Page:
Disney paid $1 dollar a year to the old board members of the RCID. God knows DeSantis is lining the pockets of the new appointed board members that donated to him now a 6 figure plus salerly. All courtesy of Florida taxpayers.
Just stop it with the non-sense. My company’s board is appointed by the Florida Governor, currently DeSantis. No state agency government board is a paid position. They are nominated by a 3rd party within the industry and the governor, whoever that is at the time, approves them. Disney is playing nice cause they know they can’t change it (or they don’t want anyone looking hard at the books) and want favorable appointees and those that aren’t, they want them to view them as adversaries. It’s corporate politics and that is it.
Nice…. 😉 Tom Becker deleting my factual comment about who appoints Florida government board members while allowing conspiracy theorists to keep theirs up. Educate yourself. Fact is, state government boards are nominated by 3rd party entities and the governor approved them as such. Florida Sunshine Laws are the most open FOI laws in the country, especially compared to California. Try it some time, our Governor doesn’t hide out getting a tan in Mexico while our state suffers…
Just stop with the nonsense. It’s the ridiculous structure of the internet and not Tom Bricker’s hatred of on-topic armchair Imagineering that makes several people’s posts appear for two minutes, disappear for a few hours, then reappear later. For crying out loud, Disney is still reliant on the Go.com infrastructure in 2023!
If I didn’t know that, I would apologize once I found out differently.
Aaron is correct that this site has caching issues that makes comments and content disappear and reappear. I don’t know why it happens, but it’s a tradeoff that I okayed to improve the site’s load speed.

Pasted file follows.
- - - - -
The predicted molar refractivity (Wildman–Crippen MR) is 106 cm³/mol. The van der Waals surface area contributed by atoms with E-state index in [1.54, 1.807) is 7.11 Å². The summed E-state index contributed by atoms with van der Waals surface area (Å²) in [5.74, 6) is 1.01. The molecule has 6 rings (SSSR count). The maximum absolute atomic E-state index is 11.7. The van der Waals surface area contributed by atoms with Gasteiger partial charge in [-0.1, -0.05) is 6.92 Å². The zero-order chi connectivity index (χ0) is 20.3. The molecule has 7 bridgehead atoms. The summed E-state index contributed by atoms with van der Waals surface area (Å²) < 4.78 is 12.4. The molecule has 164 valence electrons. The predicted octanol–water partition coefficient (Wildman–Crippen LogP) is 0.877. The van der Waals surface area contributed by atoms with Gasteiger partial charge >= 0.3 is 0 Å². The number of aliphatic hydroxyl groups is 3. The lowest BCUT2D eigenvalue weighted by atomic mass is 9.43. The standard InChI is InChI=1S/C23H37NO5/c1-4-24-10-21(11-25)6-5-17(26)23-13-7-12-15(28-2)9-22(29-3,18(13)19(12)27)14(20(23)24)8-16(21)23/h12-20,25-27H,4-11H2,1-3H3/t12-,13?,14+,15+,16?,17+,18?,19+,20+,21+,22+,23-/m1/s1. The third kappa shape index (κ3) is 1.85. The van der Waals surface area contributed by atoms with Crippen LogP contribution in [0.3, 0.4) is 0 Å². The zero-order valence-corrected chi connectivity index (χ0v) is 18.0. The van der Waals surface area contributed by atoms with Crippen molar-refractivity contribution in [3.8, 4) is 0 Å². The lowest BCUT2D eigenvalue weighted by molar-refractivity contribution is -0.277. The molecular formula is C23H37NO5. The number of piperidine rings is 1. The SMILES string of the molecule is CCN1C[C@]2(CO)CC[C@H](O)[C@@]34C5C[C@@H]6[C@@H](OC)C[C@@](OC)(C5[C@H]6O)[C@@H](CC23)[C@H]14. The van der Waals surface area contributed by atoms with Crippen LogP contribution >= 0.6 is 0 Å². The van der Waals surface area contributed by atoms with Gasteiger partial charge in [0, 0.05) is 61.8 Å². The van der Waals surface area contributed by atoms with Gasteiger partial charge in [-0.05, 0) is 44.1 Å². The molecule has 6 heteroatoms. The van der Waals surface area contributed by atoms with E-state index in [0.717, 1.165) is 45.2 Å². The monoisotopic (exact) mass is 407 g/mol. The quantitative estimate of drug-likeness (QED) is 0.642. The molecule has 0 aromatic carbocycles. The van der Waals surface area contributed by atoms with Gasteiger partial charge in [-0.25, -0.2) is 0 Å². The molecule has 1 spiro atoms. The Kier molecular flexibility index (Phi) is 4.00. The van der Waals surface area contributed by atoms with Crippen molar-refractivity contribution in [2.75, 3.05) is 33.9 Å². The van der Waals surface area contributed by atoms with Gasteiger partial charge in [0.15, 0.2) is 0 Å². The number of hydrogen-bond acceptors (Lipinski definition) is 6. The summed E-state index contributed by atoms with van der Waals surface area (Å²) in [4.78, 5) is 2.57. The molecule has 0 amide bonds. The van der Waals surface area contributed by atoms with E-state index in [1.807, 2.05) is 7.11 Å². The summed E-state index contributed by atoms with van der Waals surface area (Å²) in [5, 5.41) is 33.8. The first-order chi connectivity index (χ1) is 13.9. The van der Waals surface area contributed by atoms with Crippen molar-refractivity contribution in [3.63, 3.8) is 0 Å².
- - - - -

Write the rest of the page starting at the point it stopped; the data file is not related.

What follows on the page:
That’s not what happened here, though. Comments also get flagged for moderation (often for reasons beyond me), which requires my approval. I don’t just sit at my computer or phone all day, so sometimes that can take several hours to do. I’ve approved every comment but one on this post, and the one that didn’t get approved was a one-line insult towards another commenter.
Jaimie, you are write about these being unpaid positions, but wrong about the nominations process for the Central Florida Tourism Oversight District. The governor makes the nominations, and it is Florida’s State Senate that has the final confirmation power. This first set of board members are all political allies and or/campaign donors connected to Desantis.
Is there any reason to believe that Disney has permanently ruled out legal action re: RCID? Sometimes a gun is more effective when you haven’t fired it yet.
I agree they are probably taking a wait and see attitude on Reedy Creek. So long as the new board doesn’t interfere with operations, it’s probably not worth poking the bear.
That said, DeSantis has all but threatened to use the new board as a cudgel to further rile up his base and keep fighting culture wars nobody actually wants. This includes using it to punish WDW if Disney makes content (even if it has nothing to do with the parks) that he seems as too “woke” such as a show that accurately discusses history or features LGBT characters in a positive light. Disney execs might be trying to minimize it, but I bet that they have lawyers ready to go if DeSantis tries something.
I hope it’s the tip of the iceberg but honestly it’s taking them probably 2 years just to retheme splash mountain so I don’t have high hopes.
On the other topic – I hope the new reedy creek thing doesn’t affect anything with the parks that the “guests “ would notice.
As long as Disney and the state can manage to play nice with one another, I don’t think there will be any impact. Obviously, that’s what Disney is betting on–and they will likely do their part to ensure that the relationship is repaired.